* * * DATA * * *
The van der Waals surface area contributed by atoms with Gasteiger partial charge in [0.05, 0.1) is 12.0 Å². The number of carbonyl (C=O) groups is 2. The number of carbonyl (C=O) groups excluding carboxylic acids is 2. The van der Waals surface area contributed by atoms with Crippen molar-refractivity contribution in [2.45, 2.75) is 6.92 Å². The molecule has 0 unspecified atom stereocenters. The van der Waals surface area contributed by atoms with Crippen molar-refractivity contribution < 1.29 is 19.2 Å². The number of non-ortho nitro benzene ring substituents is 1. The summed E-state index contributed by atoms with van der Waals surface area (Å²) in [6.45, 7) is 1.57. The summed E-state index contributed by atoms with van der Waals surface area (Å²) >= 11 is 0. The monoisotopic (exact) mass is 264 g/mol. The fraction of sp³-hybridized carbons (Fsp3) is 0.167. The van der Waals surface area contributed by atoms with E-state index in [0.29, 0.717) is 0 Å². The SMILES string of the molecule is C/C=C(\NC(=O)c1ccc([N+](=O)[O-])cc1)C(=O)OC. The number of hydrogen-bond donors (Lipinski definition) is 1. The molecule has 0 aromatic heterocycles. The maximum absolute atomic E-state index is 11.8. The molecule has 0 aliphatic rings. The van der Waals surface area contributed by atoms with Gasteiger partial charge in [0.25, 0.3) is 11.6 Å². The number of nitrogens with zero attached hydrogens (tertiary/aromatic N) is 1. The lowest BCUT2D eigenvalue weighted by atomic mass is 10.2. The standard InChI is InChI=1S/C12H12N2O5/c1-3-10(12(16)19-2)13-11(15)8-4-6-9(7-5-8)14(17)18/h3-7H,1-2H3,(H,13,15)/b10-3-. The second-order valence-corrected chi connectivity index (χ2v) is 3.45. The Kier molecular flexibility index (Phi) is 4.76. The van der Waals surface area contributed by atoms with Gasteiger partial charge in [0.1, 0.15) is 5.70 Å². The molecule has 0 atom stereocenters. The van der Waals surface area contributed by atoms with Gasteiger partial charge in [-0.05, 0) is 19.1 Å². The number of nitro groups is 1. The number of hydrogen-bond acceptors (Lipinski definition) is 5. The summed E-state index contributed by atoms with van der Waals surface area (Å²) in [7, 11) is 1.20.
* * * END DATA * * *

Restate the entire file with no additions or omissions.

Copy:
The van der Waals surface area contributed by atoms with Gasteiger partial charge in [0.05, 0.1) is 12.0 Å². The number of carbonyl (C=O) groups is 2. The number of carbonyl (C=O) groups excluding carboxylic acids is 2. The van der Waals surface area contributed by atoms with Crippen molar-refractivity contribution in [2.45, 2.75) is 6.92 Å². The molecule has 0 unspecified atom stereocenters. The van der Waals surface area contributed by atoms with Crippen molar-refractivity contribution < 1.29 is 19.2 Å². The number of non-ortho nitro benzene ring substituents is 1. The summed E-state index contributed by atoms with van der Waals surface area (Å²) in [6.45, 7) is 1.57. The summed E-state index contributed by atoms with van der Waals surface area (Å²) >= 11 is 0. The monoisotopic (exact) mass is 264 g/mol. The fraction of sp³-hybridized carbons (Fsp3) is 0.167. The van der Waals surface area contributed by atoms with E-state index in [0.29, 0.717) is 0 Å². The SMILES string of the molecule is C/C=C(\NC(=O)c1ccc([N+](=O)[O-])cc1)C(=O)OC. The number of hydrogen-bond donors (Lipinski definition) is 1. The molecule has 0 aromatic heterocycles. The maximum absolute atomic E-state index is 11.8. The molecule has 0 aliphatic rings. The van der Waals surface area contributed by atoms with Gasteiger partial charge in [0.25, 0.3) is 11.6 Å². The number of nitrogens with zero attached hydrogens (tertiary/aromatic N) is 1. The lowest BCUT2D eigenvalue weighted by atomic mass is 10.2. The standard InChI is InChI=1S/C12H12N2O5/c1-3-10(12(16)19-2)13-11(15)8-4-6-9(7-5-8)14(17)18/h3-7H,1-2H3,(H,13,15)/b10-3-. The second-order valence-corrected chi connectivity index (χ2v) is 3.45. The Kier molecular flexibility index (Phi) is 4.76. The van der Waals surface area contributed by atoms with Gasteiger partial charge in [0.1, 0.15) is 5.70 Å². The molecule has 0 atom stereocenters. The van der Waals surface area contributed by atoms with Gasteiger partial charge in [-0.05, 0) is 19.1 Å². The number of nitro groups is 1. The number of hydrogen-bond acceptors (Lipinski definition) is 5. The summed E-state index contributed by atoms with van der Waals surface area (Å²) in [7, 11) is 1.20.